Hi there my beautiful lovelies! Hope you guys are doing well and staying safe. Today, I want to talk to you about something that has been bothering me for the past 4 months at a higher rate than before. It is have breaking out in red and extremely itchy rashes every easily. It’s called dermatitis.
What is Contact Dermatitis – Rashes?
According to the Mayo Clinic, contact dermatitis is red, itchy rashes caused by direct contact with a substance or an allergic reaction to it. The rashes are not contagious or life-threatening, but they can be very uncomfortable. Many substances can cause such reactions, including soaps, cosmetics, fragrances, jewelry, and plants.
Symptom of Contact Dermatitis
Contact dermatitis usually occurs on areas of your body that have been directly exposed to the reaction-causing substance — for example, along a calf that brushed against poison ivy or under a watchband. The rash usually develops within minutes to hours of exposure and can last two to four weeks. Other symptoms include,
- A red rash
- Itching, which may be severe
- Dry, cracked, scaly skin
- Bumps and blisters, sometimes with oozing and crusting
- Swelling, burning or tenderness
When I first had contact dermatitis, it started out at red, extremely itchy rashes on my cheeks and nose. The biggest I made was use light acne medicine. The rashes turned into burning and itchy crusting. The rash is so uncomfortable that I was losing sleep and was distracted from my daily activities. It was then I realized I needed to go to a dermatologist, given that I did not change my skincare routine before that.
Causes of Dermatitis
Contact dermatitis is caused by a substance you’re exposed to that irritates your skin or triggers an allergic reaction. The substance could be one of thousands of known allergens and irritants. Some of these substances may cause both irritant contact dermatitis and allergic contact dermatitis. Rashes are common symptoms.
Irritant contact dermatitis is the most common type. This nonallergic skin reaction occurs when a substance damages your skin’s outer protective layer.
Some people react to strong irritants after a single exposure. Others may develop signs and symptoms after repeated exposures to even mild irritants. And some people develop a tolerance to the substance over time.
Common irritants include:
- Rubbing alcohol
- Bleach and detergents
- Shampoos, permanent wave solutions
- Airborne substances, such as sawdust or wool dust
- Fertilizers and pesticides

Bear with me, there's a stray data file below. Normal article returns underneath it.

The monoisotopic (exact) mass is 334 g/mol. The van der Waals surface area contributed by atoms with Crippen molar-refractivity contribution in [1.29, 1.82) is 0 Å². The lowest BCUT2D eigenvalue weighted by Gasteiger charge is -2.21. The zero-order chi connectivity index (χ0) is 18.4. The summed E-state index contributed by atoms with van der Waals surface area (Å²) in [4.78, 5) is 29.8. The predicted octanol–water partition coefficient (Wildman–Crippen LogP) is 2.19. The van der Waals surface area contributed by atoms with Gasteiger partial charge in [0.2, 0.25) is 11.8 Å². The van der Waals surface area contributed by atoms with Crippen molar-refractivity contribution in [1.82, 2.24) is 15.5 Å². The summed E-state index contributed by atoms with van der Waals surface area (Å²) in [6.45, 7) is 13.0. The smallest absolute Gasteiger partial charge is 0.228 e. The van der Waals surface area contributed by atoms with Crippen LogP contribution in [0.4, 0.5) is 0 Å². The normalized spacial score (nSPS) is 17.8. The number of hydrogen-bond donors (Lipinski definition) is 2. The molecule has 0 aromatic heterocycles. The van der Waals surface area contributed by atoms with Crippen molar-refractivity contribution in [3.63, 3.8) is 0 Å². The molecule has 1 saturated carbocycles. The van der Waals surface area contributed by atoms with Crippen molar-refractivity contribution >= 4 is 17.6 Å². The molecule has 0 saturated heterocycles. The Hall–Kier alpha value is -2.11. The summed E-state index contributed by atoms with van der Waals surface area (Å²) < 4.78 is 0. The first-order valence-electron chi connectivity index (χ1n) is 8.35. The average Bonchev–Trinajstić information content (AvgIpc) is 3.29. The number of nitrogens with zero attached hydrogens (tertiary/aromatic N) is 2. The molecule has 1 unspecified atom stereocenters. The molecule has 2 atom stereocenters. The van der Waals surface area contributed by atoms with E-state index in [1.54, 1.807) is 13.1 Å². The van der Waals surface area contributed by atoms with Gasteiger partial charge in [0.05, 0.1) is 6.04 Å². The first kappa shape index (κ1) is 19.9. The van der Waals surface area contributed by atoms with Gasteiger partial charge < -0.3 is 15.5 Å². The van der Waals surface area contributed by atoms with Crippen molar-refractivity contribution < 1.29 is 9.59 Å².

What I suffered from each time is was allergic dermatitis. Allergic dermatitis occurs when a substance to which you’re sensitive (allergen) triggers an immune reaction in your skin. It usually affects only the area that came into contact with the allergen. But it may be triggered by something that enters your body through foods, flavorings, medicine, or medical or dental procedures (systemic contact dermatitis).
One may become sensitized to a strong allergen such as poison ivy after a single exposure. Weaker allergens may require multiple exposures over several years to trigger an allergy. Once you develop an allergy to a substance, even a small amount of it can cause a reaction.
Common allergens include:
- Nickel, which is used in jewelry, buckles and many other items
- Medications, such as antibiotic creams and oral antihistamines
- Balsam of Peru, which is used in many products, such as perfumes, cosmetics, mouth rinses and flavorings
- Formaldehyde, which is in preservatives, disinfectants and clothing
- Personal care products, such as deodorants, body washes, hair dyes, cosmetics and nail polish
- Plants such as poison ivy and mango, which contain a highly allergenic substance called urushiol
- Airborne substances, such as ragweed pollen and spray insecticides
- Products that cause a reaction when you’re in the sun (photoallergic contact dermatitis), such as some sunscreens and oral medications
Preventive Measures I Take:
I try to be extra careful about what I put on my skin. I use gentle cleansers and moisturizers. I also try to look for clean products when it comes to makeup and skincare products. I try to identify and avoid substances that irritate your skin or cause an allergic reaction and rashes. I use a mild, fragrance-free soap and warm water, and rinse completely. I also wash any clothing or other items that may have come into contact with a plant and other allergens. Additionally, due to my severe allergy to dust mites, I wear mask when cleaning and furnitures, and home. I also regularly applying moisturizing lotions can help restore your skin’s outermost layer and keep your skin supple.
Each time I had allergic dermatitis, I was treated with steroid cream and prednisone. Steroid cream are topically applied creams or ointments help soothe the rashes of dermatitis. A topical steroid may be applied one or two times a day for two to four weeks. Oral corticosteroids are given in severe cases to reduce inflammation, antihistamines to relieve itching or antibiotics to fight a bacterial infection.
The step for me is to go to the dermatology office to do a patch test to see if I am allergic to something. This test can be useful if the cause of the rashes isn’t apparent or if the rash recurs often, which is my case.
During a patch test, small amounts of potential allergens are applied to adhesive patches, which are then placed on the skin. The patches remain on the skin for two to three days, during which time the back is needed to kept dry. The doctor then checks for skin reactions under the patches and determines whether further testing is needed.
My dear beautiful lovelies! Hope you find this post is helpful. I would love to know if you have experienced dermatitis and how did you manage it.
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